Photo: More than 175 pictures cover the walls and windows of St. Vincent de Paul’s thrift store.
‘Inside Out/11M’ at St. Vincent de PaulOn this late Friday morning at the Society of St. Vincent de Paul’s expansive thrift store in Lincoln Heights, people inside are shopping for bargains on everything from dishes to men’s suits, computers to refrigerators, toys to TVs.
But the real action is happening outside in the front parking lot.
Some of the 300-plus customers are waiting in a snaking line leading to a gray RV to have their picture almost automatically taken and immediately developed in the mobile studio. Others are carrying rolled-up 35-by-53-inch prints of their headshots to workers on a metal scaffold, whose job is pasting up the enlarged portraits on a side wall of the 200-year-old Society’s office. More workers are also covering the adjacent store’s front windows with prints.
This beehive of activity has to do with a public project called “Inside Out/11M,” a nationwide participatory art tour that began last month in Northern California and will end in New York City Sept. 23-26. Its timely goal is to create a portrait of America, celebrating the nation’s rich heritage of immigrants. The hope includes not only to raise awareness but to advocate for reform.
Inside Out is the brainchild of “photograffeur” JR, who fly-posts blown-up black-and-white photos of human faces “to pay tribute to the power and dignity of individuals by displaying their portraits in public spaces around the world.” His work has been on walls in the Middle East, on the broken bridges of Africa and in the favelas or shanty towns of Brazil that Pope Francis just visited during World Youth Day.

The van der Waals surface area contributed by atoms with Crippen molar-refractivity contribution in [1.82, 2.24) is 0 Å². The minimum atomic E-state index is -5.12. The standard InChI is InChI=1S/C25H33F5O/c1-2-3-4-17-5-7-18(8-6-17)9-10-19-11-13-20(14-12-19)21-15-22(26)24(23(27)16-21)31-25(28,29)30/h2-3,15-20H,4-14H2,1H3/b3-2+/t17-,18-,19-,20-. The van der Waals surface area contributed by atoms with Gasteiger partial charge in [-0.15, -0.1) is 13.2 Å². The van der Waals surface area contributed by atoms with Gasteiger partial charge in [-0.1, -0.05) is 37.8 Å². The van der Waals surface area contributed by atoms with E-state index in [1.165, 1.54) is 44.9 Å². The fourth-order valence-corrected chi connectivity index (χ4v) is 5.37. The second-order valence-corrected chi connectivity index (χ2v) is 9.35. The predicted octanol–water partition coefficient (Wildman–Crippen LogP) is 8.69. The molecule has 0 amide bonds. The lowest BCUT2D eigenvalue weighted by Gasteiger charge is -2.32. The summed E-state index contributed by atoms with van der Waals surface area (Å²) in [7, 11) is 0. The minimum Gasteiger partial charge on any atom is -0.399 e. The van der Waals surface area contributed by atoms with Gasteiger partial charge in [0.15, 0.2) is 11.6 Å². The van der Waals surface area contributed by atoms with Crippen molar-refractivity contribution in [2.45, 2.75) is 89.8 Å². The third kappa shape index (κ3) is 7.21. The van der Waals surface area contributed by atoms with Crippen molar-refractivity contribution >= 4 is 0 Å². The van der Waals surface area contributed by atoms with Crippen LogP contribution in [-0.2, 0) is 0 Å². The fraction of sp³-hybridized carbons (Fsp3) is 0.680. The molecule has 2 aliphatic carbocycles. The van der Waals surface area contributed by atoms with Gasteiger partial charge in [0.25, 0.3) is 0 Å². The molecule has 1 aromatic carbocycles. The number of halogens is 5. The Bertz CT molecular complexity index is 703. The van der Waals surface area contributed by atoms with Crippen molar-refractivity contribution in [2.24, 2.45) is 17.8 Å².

“I think they picked us because the Society supports a very diverse community,” said David Fields, executive director of the Society of St. Vincent de Paul, Council of Los Angeles. “Our membership is very, very diverse. And this community of Lincoln Heights is very diverse. Our customer base is very diverse. And we’re extremely fortunate to have this program here.”
He said the more than 175 portraits, which will remain up for about a week and then removed by power washing, dramatically show that prodigious diversity.
One photo is of an African American middle-aged man with a stone-serious expression across his handsome face. Another shows a first- or second-grade boy in a white T-shirt with his mouth wide open. The weather-beaten, wrinkled face of a Hispanic man staring intensely is counter-balanced by a nearby aging Latina with gray hair down to her waist and the hint of a smile.
“I think that immigration is a topic that is very relevant,” said Alejandra Moreno, who lives in the neighborhood and came to the innovative outdoor exhibit with her mother, Maria. “And as of now, it’s still a battle for America. But I feel that we all come from diverse backgrounds. And this project is a great way to speak out and make relevant that we’re here and we’re all from the same country.
“If you notice among the pictures, it’s different colors, ages, young and old,” the 22-year-old Moreno pointed out. “And they all stand to make a statement that we are together.”
Photo: Workers post photos at the Society.